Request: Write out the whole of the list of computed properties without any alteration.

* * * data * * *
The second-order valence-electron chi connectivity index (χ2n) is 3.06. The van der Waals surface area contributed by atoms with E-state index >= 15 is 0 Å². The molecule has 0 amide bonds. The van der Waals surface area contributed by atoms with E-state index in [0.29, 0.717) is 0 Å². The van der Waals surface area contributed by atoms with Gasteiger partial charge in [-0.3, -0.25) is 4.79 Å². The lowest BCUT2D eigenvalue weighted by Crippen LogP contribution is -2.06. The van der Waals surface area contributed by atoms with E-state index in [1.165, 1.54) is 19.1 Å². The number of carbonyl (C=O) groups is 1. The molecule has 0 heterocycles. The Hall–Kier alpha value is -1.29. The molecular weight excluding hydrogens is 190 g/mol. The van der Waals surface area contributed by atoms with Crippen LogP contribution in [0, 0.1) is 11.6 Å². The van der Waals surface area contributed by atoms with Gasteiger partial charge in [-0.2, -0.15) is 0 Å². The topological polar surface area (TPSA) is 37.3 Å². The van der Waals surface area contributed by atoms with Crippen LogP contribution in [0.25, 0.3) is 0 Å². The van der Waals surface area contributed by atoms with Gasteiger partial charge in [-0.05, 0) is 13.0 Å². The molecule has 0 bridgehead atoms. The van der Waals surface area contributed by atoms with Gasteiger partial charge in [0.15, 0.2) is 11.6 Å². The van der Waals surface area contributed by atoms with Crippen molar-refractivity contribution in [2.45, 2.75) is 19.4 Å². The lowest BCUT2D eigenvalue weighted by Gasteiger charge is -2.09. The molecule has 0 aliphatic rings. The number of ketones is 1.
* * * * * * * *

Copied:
The second-order valence-electron chi connectivity index (χ2n) is 3.06. The van der Waals surface area contributed by atoms with E-state index >= 15 is 0 Å². The molecule has 0 amide bonds. The van der Waals surface area contributed by atoms with E-state index in [0.29, 0.717) is 0 Å². The van der Waals surface area contributed by atoms with Gasteiger partial charge in [-0.3, -0.25) is 4.79 Å². The lowest BCUT2D eigenvalue weighted by Crippen LogP contribution is -2.06. The van der Waals surface area contributed by atoms with E-state index in [1.165, 1.54) is 19.1 Å². The number of carbonyl (C=O) groups is 1. The molecule has 0 heterocycles. The Hall–Kier alpha value is -1.29. The molecular weight excluding hydrogens is 190 g/mol. The van der Waals surface area contributed by atoms with Crippen LogP contribution in [0, 0.1) is 11.6 Å². The van der Waals surface area contributed by atoms with Gasteiger partial charge in [-0.2, -0.15) is 0 Å². The topological polar surface area (TPSA) is 37.3 Å². The van der Waals surface area contributed by atoms with Crippen LogP contribution in [0.25, 0.3) is 0 Å². The van der Waals surface area contributed by atoms with Gasteiger partial charge in [-0.05, 0) is 13.0 Å². The molecule has 0 bridgehead atoms. The van der Waals surface area contributed by atoms with Gasteiger partial charge in [0.15, 0.2) is 11.6 Å². The van der Waals surface area contributed by atoms with Crippen molar-refractivity contribution in [2.45, 2.75) is 19.4 Å². The lowest BCUT2D eigenvalue weighted by Gasteiger charge is -2.09. The molecule has 0 aliphatic rings. The number of ketones is 1.